Office Space Trends Point to Less Hotdesking
In recent years, open floor plans have all but taken over corporate workspaces. Driven by a millennial workforce that values fun and collaboration over privacy, a majority of offices in the United States have adopted this mode of working. According to Forbes, this design promotes transparency and fairness: Fewer walls and doors make management seem more approachable and encourage information to flow freely.
Due to this trend, one of the most asked-about features in the business phone system market has been hotdesking, an extreme version of open floor plan working where people sit wherever they want in the work place, moving their equipment around with them. In the PBX context, this means that a worker can sit down at any desk and have all calls and calling features available at whatever handset happens to be at the desk, simply by logging-in.
According to the BBC, however, hotdesking may become less important as the Millennial generation starts to age and the pendulum begins to swing in the direction of privacy. A recent story published by BBC Online reports a backlash against open floor plans. According to the article workers are 15% less productive, have immense trouble concentrating and are twice as likely to get sick in open working spaces. Support for this assertion is building. A recent study found that nearly 40% of employees in an open office wish they had more privacy. Another study concluded workers in an open office are less focused and experience higher levels of stress. The BBC story goes on to detail the many other downsides of an open work space.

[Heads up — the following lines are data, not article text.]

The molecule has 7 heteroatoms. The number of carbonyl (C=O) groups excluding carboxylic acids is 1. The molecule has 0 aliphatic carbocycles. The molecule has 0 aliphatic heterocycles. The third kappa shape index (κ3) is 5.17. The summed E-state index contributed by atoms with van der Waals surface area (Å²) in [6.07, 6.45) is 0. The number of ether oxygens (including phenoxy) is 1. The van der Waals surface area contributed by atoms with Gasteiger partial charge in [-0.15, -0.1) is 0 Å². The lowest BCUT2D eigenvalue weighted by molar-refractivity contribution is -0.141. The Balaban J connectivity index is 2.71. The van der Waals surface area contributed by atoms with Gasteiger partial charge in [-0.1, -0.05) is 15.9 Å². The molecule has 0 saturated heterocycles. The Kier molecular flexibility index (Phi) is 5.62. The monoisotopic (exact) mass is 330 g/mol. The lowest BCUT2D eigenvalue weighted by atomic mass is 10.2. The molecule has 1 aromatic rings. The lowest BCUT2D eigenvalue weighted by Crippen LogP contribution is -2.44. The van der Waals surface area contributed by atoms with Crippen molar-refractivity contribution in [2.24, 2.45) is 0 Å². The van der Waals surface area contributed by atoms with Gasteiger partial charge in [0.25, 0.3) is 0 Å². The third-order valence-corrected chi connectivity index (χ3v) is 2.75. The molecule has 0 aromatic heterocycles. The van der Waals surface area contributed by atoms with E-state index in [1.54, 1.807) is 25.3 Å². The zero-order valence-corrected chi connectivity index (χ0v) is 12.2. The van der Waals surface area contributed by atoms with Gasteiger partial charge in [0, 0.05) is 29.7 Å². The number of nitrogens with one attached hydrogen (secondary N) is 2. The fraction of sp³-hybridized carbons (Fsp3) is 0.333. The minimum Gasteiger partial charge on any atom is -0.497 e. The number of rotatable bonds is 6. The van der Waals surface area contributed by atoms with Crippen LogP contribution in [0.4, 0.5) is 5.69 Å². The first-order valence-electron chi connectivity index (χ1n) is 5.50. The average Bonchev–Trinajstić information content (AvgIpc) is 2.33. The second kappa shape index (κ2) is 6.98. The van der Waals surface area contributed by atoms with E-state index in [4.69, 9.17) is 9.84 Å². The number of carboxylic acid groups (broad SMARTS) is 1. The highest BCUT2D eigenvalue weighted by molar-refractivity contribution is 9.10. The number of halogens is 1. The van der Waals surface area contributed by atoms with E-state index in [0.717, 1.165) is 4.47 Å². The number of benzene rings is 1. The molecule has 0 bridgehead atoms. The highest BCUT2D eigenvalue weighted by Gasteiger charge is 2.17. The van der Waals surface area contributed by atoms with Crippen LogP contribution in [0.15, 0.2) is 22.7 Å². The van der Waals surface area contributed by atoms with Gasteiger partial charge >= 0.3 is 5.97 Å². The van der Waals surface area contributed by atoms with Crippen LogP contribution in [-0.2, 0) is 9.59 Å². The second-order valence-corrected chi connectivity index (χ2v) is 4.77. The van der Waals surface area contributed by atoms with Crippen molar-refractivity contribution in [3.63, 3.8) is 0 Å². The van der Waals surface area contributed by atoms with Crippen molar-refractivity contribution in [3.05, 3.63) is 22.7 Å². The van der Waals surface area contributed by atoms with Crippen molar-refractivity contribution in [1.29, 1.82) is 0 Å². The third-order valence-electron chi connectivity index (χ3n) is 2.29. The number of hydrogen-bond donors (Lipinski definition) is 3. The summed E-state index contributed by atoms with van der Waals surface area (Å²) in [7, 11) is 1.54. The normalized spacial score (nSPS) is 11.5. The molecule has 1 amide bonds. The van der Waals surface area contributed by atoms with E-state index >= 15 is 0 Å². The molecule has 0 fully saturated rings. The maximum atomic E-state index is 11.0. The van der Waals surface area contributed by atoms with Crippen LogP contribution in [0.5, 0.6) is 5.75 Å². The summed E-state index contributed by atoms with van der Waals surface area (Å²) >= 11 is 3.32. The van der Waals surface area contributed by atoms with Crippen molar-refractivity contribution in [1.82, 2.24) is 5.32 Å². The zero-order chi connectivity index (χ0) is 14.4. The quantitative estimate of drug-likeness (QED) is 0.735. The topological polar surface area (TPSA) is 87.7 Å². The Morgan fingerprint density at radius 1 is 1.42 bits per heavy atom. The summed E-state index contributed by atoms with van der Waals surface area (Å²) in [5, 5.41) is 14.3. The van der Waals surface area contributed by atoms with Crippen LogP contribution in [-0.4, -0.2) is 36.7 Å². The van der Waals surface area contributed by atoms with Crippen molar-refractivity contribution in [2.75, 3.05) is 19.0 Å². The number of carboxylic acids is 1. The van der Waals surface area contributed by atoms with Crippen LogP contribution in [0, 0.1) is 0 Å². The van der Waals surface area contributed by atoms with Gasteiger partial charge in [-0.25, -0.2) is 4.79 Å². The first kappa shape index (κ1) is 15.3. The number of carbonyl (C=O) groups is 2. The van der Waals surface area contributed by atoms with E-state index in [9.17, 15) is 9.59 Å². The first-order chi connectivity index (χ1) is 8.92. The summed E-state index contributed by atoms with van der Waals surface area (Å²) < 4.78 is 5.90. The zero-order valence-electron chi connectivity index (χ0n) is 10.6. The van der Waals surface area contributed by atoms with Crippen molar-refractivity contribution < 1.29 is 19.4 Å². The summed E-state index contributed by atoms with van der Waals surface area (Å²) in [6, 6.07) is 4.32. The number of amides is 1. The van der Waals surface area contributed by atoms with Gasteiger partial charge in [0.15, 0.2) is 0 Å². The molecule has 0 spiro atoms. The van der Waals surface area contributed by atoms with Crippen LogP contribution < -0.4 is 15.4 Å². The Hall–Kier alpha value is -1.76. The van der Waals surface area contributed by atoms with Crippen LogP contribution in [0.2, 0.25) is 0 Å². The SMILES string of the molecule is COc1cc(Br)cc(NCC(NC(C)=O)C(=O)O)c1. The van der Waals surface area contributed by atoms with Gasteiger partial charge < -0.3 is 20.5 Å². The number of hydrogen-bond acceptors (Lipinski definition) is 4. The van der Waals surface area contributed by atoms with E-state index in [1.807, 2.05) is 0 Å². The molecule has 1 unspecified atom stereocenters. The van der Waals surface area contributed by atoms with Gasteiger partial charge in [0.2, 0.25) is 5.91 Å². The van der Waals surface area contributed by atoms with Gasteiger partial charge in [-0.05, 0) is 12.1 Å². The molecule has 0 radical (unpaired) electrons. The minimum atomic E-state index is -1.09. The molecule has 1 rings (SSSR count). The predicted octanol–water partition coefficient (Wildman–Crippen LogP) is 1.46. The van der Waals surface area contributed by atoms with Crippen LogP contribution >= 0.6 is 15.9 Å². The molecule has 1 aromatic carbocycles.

While the SkySwitch Web Centrex platform supports hotdesking (sometimes called hoteling) among hundreds of other hosted PBX features, the important lesson to take away from this article is that working trends change. Especially in the UCaaS world, it’s important to have a system that’s sufficiently flexible to change with the times.